A golf handicap is the game's great equalizer. With a certified handicap you have a fair chance to win a net score match against a superior player. The first step to acquiring an official handicap under the United State Golf Association system is to establish a handicap index. You must establish your index at a club that’s certified to use the USGA’s handicap system.
The handicap index is "a measurement of a player's potential ability on a course of standard playing difficulty," according to the USGA. The golfer uses the handicap index to determine his handicap at a particular course, based on the difficulty of that course. The golfer can receive a handicap index after posting five scores, but the handicap will eventually be based on 20 rounds. Because a handicap is designed to measure a player’s peak ability, rather than his average play, his index is calculated by using the 10 best of his 20 most recent scores. The handicap service to which the club subscribes -- such as the USGA's GHIN service or GolfNet -- calculates the golfer's handicap index using a complex formula. The maximum handicap index is 36.4 for a man, 40.4 for a woman. Handicap indexes are typically updated every two weeks.
A player’s handicap index can be adapted to any course that has a USGA rating. Courses are rated in two ways. The course rating indicates the typical number of strokes a scratch golfer – generally meaning a zero handicap player – will take under normal conditions. Typically, courses have ratings from the high 60s to the middle 70s. The course’s slope rating measures a course’s difficulty relative to a “bogey player” -- someone who will carry a course handicap of 20 on a course of standard difficulty. The lowest possible slope rating, which is given to the easiest courses, is 55, while the highest is 155. A course of average difficulty carries a slope rating of 113. For example, California's famed Pebble Beach Golf Links has a course rating of 75.5 and a slope rating of 145 from the back tees.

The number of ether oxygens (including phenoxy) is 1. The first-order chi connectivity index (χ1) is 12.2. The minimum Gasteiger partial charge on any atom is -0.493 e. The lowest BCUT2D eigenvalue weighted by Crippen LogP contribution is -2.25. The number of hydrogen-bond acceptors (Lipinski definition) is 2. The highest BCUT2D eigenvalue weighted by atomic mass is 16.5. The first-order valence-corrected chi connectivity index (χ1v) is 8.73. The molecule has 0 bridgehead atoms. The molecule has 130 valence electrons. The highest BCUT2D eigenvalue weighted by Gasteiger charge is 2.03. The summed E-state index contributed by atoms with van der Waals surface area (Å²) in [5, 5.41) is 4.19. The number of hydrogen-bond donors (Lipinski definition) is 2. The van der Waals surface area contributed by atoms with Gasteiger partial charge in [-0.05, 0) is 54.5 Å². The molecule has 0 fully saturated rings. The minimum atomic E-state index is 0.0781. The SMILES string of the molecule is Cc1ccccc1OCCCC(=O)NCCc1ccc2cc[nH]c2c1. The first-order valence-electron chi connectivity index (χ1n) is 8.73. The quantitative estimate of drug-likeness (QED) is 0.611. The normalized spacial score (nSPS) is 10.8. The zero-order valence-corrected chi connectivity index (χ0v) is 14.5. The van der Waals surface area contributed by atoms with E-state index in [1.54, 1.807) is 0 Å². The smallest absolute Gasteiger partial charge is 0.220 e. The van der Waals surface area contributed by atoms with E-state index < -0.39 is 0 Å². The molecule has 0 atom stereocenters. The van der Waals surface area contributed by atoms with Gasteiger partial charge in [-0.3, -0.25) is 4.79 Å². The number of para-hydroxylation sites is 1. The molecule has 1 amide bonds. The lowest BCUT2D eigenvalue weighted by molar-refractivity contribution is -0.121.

A handicap index is translated into a course handicap by employing another USGA formula. To make it easy, clubs generally post a chart – based on the course’s slope rating – that translates a player’s handicap index into her actual handicap for that particular course. The USGA also provides an online course handicap calculator.
Handicap Index Translated
If a golfer with a handicap index of 10.0 plays a course with a slope rating of 100, his course handicap is 9. The handicap goes down because the course is slightly easier than average. If the same golfer plays a course rated 125, however, his course handicap rises to 11. The course handicap is always expressed as a whole number.